Jakarta. Social Affairs Minister Tri Rismaharini earlier this week submitted Indonesia’s report on its implementation of the Convention on the Rights of Persons with Disabilities.
The minister, better known as Risma, on Thursday spoke at the 27th session of the Committee on the Rights of Persons with Disabilities (CPRD) dialogue forum.
Risma took the floor to present what the Indonesian government has done to promote the rights of persons with disabilities.
And embracing the 1945 Constitution, which states that every citizen is equal before the law, is among the steps taken to ensure disability rights in the country. In 2016, the government also passed a law on persons with disabilities, according to Risma.
"This law mandates that persons with disabilities have the right to justice and legal protection, including equality before the law," Risma told the 27th Session of the CPRD forum at the Office of the United Nations High Commissioner for Human Rights (OHCR) headquarters in Geneva on Thursday afternoon local time.
Risma said that the government paid attention to cases of violence against people with disabilities.
The Social Affairs Ministry provides free legal protection for the victims. Psychologists will also accompany the victims to help them recover from the trauma.
“The victim’s family receives a simple training on how to take care of the family member with a disability if they have to be treated at home,” Risma said.
On social aid, people with disabilities are among the beneficiaries of the conditional assistance program (PKH) and non-cash food assistance (BNPT).
“There are 1,030,204 people with disabilities [from 935,978 families] registered on the social welfare integrated data in 2022,” Risma said while adding that social aid reached 22,500 people with disabilities last year.
People with disabilities living in poverty also receive assistance: be it in cash or food ingredients to be cooked by their family members or neighbors. As well as electric subsidies and health insurance.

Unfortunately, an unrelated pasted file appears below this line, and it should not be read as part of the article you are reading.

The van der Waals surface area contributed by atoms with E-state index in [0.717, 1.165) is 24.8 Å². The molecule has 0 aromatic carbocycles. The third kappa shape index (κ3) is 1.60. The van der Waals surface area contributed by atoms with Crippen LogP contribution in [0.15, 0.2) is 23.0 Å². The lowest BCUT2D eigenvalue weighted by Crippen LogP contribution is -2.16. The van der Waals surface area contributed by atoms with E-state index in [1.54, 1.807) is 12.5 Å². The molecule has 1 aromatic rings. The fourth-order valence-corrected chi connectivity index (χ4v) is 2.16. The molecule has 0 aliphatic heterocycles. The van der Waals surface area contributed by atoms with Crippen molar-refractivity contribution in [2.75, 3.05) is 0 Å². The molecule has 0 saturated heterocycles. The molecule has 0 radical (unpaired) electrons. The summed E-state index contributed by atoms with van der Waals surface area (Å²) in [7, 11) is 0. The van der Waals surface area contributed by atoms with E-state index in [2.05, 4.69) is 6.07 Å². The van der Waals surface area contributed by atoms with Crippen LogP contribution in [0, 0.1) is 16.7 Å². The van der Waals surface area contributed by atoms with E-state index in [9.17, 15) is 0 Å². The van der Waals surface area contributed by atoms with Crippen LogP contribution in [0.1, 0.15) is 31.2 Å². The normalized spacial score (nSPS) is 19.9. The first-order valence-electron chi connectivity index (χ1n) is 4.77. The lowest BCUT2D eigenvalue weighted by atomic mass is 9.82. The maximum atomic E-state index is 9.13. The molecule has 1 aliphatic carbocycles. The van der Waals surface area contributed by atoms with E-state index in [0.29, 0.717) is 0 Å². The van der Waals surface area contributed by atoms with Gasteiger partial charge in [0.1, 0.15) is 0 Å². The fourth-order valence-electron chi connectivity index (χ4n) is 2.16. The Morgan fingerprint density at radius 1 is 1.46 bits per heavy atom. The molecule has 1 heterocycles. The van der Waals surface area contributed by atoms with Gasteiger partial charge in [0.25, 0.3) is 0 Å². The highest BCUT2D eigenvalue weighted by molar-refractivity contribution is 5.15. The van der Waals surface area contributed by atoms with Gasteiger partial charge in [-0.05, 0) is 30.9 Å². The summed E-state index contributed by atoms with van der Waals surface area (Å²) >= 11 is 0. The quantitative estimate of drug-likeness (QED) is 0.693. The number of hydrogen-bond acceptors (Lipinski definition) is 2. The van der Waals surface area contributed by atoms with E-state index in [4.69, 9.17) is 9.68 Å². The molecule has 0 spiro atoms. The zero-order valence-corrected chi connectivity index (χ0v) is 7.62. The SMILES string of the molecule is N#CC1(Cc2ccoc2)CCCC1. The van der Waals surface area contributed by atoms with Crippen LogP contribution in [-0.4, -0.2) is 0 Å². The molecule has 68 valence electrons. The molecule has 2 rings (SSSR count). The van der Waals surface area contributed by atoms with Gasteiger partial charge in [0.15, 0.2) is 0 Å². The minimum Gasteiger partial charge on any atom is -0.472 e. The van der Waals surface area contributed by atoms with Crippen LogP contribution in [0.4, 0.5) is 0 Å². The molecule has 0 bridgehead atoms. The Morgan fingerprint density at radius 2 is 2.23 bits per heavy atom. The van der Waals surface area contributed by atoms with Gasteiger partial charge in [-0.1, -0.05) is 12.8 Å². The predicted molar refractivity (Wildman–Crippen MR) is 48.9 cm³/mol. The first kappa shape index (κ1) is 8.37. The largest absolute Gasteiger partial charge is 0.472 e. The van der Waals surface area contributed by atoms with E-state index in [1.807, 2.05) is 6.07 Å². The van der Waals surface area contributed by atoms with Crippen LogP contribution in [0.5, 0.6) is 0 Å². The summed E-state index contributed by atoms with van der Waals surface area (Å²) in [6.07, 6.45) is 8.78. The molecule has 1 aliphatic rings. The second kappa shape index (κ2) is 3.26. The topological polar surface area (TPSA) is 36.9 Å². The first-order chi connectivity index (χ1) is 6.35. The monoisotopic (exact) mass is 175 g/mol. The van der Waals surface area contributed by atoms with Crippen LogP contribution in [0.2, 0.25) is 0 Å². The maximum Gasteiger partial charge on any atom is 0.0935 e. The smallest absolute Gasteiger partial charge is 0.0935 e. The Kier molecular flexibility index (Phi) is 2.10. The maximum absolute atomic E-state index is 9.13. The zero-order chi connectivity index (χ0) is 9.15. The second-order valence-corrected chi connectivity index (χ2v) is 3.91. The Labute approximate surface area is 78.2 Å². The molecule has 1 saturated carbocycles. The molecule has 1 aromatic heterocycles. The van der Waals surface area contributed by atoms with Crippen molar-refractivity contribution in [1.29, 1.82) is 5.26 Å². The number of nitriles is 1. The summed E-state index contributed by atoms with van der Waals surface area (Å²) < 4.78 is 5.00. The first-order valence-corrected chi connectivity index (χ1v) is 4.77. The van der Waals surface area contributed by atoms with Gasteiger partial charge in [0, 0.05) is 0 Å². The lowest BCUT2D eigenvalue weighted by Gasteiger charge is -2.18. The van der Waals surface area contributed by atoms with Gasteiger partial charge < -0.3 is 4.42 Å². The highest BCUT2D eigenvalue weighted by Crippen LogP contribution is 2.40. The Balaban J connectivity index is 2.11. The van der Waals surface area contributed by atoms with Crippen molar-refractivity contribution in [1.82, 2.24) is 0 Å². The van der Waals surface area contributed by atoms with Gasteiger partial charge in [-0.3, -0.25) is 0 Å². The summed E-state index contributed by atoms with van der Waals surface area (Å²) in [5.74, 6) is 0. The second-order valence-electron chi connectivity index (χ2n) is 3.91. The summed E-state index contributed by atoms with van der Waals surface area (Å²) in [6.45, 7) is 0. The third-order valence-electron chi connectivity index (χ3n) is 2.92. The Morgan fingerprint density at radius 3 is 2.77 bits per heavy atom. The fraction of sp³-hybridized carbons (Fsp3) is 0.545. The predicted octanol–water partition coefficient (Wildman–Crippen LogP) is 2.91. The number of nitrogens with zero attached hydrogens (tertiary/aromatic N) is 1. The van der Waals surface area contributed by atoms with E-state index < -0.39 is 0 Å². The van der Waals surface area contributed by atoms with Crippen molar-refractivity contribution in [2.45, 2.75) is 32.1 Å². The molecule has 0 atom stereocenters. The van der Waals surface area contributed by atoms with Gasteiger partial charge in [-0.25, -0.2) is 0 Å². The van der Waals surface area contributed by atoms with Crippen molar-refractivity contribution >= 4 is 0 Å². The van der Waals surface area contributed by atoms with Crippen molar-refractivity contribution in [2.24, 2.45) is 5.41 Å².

Social aid is also going to those in remote areas. Risma then talked of MM, a girl who lives in Sitaro regency in North Sulawesi. According to Risma, MM had to take care of five adult family members. The Social Affairs Ministry then took the family to the city to get better healthcare.
Other initiatives include the "Indonesia Hears" campaign in which the government provides hearing aids and hundreds of smartphones that can convert audio into text. About 300 children across the country had cataract surgery under the “Indonesia Sees” campaign.
The Southeast Asian country also has the “Indonesia Walks” campaign, which comprises the distribution of mobility devices such as electric wheelchairs, adaptive canes, modified electric three-wheelers, as well as water sensors for people with visual sensory disabilities.
The government has distributed 3,738 of the said mobility devices in the first half of 2022. Last year, Indonesia saw 6,518 of these mobility devices delivered to people with disabilities.
To improve mobility and accessibility, the Social Affairs Ministry also produced 354 three-wheelers in 2021. The number of three-wheelers made so far in 2022 has reached 60 units.
Risma said that the programs have helped many people with disabilities, while also boosting their economic capacity. “For instance, Gading, a person with multiple disabilities who succeeds at selling beverages,” the minister added.
When it comes to disaster management, people with disabilities become a priority group for protection. And so Indonesia has established 1,446 disaster-resilient villages and 880 disaster-preparedness villages across 34 provinces.
Indonesia has formed the National Commission for Disability (KND) to monitor and advocate the fulfillment of the rights of people with disabilities. President Joko “Jokowi” Widodo inaugurated the seven KND commissioners last December.
A 24/7 command center is available for people with disabilities to submit inquiries or complaints of the social problems they are facing.
At the CPRD forum, the Indonesian government also had an opportunity to answer questions asked by other countries regarding the fulfillment of the rights of people with disabilities.